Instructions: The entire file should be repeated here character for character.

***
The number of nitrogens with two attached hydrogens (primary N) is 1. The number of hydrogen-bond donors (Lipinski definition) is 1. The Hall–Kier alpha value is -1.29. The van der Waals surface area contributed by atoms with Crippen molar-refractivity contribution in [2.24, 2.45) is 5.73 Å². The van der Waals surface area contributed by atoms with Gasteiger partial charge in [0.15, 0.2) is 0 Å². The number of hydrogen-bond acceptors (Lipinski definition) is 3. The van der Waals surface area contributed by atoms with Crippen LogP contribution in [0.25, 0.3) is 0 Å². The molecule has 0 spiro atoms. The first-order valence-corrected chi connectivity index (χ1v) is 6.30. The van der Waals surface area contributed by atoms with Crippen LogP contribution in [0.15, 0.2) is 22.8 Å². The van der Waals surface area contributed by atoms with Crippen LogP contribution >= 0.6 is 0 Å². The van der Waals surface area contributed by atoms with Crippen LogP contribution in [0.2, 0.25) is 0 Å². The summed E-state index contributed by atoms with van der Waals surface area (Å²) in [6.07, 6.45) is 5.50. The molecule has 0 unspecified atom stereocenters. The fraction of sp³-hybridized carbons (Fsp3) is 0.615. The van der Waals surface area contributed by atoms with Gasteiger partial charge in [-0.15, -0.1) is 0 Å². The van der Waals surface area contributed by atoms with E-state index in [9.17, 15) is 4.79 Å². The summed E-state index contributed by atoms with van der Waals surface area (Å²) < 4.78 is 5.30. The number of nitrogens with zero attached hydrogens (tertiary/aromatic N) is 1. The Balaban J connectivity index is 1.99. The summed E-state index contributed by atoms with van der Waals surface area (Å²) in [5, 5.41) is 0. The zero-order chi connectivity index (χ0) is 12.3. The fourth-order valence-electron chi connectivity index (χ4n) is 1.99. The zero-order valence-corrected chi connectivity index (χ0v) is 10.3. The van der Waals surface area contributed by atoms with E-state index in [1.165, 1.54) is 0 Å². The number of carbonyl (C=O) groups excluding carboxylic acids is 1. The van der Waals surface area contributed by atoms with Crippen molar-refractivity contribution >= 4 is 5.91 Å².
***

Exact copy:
The number of nitrogens with two attached hydrogens (primary N) is 1. The number of hydrogen-bond donors (Lipinski definition) is 1. The Hall–Kier alpha value is -1.29. The van der Waals surface area contributed by atoms with Crippen molar-refractivity contribution in [2.24, 2.45) is 5.73 Å². The van der Waals surface area contributed by atoms with Gasteiger partial charge in [0.15, 0.2) is 0 Å². The number of hydrogen-bond acceptors (Lipinski definition) is 3. The van der Waals surface area contributed by atoms with Crippen LogP contribution in [0.25, 0.3) is 0 Å². The molecule has 0 spiro atoms. The first-order valence-corrected chi connectivity index (χ1v) is 6.30. The van der Waals surface area contributed by atoms with Crippen LogP contribution in [0.15, 0.2) is 22.8 Å². The van der Waals surface area contributed by atoms with Crippen LogP contribution >= 0.6 is 0 Å². The van der Waals surface area contributed by atoms with Crippen LogP contribution in [0.2, 0.25) is 0 Å². The summed E-state index contributed by atoms with van der Waals surface area (Å²) in [6.07, 6.45) is 5.50. The molecule has 0 unspecified atom stereocenters. The fraction of sp³-hybridized carbons (Fsp3) is 0.615. The van der Waals surface area contributed by atoms with Gasteiger partial charge in [-0.15, -0.1) is 0 Å². The van der Waals surface area contributed by atoms with E-state index in [9.17, 15) is 4.79 Å². The summed E-state index contributed by atoms with van der Waals surface area (Å²) < 4.78 is 5.30. The number of nitrogens with zero attached hydrogens (tertiary/aromatic N) is 1. The Balaban J connectivity index is 1.99. The summed E-state index contributed by atoms with van der Waals surface area (Å²) in [5, 5.41) is 0. The zero-order chi connectivity index (χ0) is 12.3. The fourth-order valence-electron chi connectivity index (χ4n) is 1.99. The zero-order valence-corrected chi connectivity index (χ0v) is 10.3. The van der Waals surface area contributed by atoms with E-state index in [1.165, 1.54) is 0 Å². The number of carbonyl (C=O) groups excluding carboxylic acids is 1. The van der Waals surface area contributed by atoms with Crippen molar-refractivity contribution >= 4 is 5.91 Å².